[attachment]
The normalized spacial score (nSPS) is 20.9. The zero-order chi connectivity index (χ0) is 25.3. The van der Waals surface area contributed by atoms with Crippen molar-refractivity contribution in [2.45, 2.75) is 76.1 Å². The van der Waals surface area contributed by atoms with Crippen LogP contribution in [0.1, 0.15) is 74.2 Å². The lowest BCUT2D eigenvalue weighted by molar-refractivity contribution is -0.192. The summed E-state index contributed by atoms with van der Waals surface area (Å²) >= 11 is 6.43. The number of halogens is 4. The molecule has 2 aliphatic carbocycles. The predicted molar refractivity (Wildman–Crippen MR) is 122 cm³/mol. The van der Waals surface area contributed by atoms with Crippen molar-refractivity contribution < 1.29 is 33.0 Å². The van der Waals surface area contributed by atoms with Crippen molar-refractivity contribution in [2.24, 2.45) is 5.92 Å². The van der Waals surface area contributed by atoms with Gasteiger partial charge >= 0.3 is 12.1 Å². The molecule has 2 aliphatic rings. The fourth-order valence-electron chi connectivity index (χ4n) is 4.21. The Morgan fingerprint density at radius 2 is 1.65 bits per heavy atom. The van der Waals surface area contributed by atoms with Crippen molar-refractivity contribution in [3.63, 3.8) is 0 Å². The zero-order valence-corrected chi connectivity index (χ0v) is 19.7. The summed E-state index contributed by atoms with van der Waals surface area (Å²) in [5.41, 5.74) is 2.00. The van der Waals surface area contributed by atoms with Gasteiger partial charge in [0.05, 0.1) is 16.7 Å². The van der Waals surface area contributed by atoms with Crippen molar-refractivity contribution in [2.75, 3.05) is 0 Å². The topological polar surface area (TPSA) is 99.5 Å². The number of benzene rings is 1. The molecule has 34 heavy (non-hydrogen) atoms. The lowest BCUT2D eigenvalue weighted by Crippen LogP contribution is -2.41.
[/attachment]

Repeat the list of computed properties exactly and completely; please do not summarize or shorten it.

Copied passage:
The normalized spacial score (nSPS) is 20.9. The zero-order chi connectivity index (χ0) is 25.3. The van der Waals surface area contributed by atoms with Crippen molar-refractivity contribution in [2.45, 2.75) is 76.1 Å². The van der Waals surface area contributed by atoms with Crippen LogP contribution in [0.1, 0.15) is 74.2 Å². The lowest BCUT2D eigenvalue weighted by molar-refractivity contribution is -0.192. The summed E-state index contributed by atoms with van der Waals surface area (Å²) >= 11 is 6.43. The number of halogens is 4. The molecule has 2 aliphatic carbocycles. The predicted molar refractivity (Wildman–Crippen MR) is 122 cm³/mol. The van der Waals surface area contributed by atoms with Crippen molar-refractivity contribution < 1.29 is 33.0 Å². The van der Waals surface area contributed by atoms with Crippen molar-refractivity contribution in [2.24, 2.45) is 5.92 Å². The van der Waals surface area contributed by atoms with Gasteiger partial charge >= 0.3 is 12.1 Å². The molecule has 2 aliphatic rings. The fourth-order valence-electron chi connectivity index (χ4n) is 4.21. The Morgan fingerprint density at radius 2 is 1.65 bits per heavy atom. The van der Waals surface area contributed by atoms with Crippen molar-refractivity contribution in [3.63, 3.8) is 0 Å². The zero-order valence-corrected chi connectivity index (χ0v) is 19.7. The summed E-state index contributed by atoms with van der Waals surface area (Å²) in [5.41, 5.74) is 2.00. The van der Waals surface area contributed by atoms with Gasteiger partial charge in [0.05, 0.1) is 16.7 Å². The van der Waals surface area contributed by atoms with Crippen molar-refractivity contribution in [2.75, 3.05) is 0 Å². The topological polar surface area (TPSA) is 99.5 Å². The number of benzene rings is 1. The molecule has 34 heavy (non-hydrogen) atoms. The lowest BCUT2D eigenvalue weighted by Crippen LogP contribution is -2.41.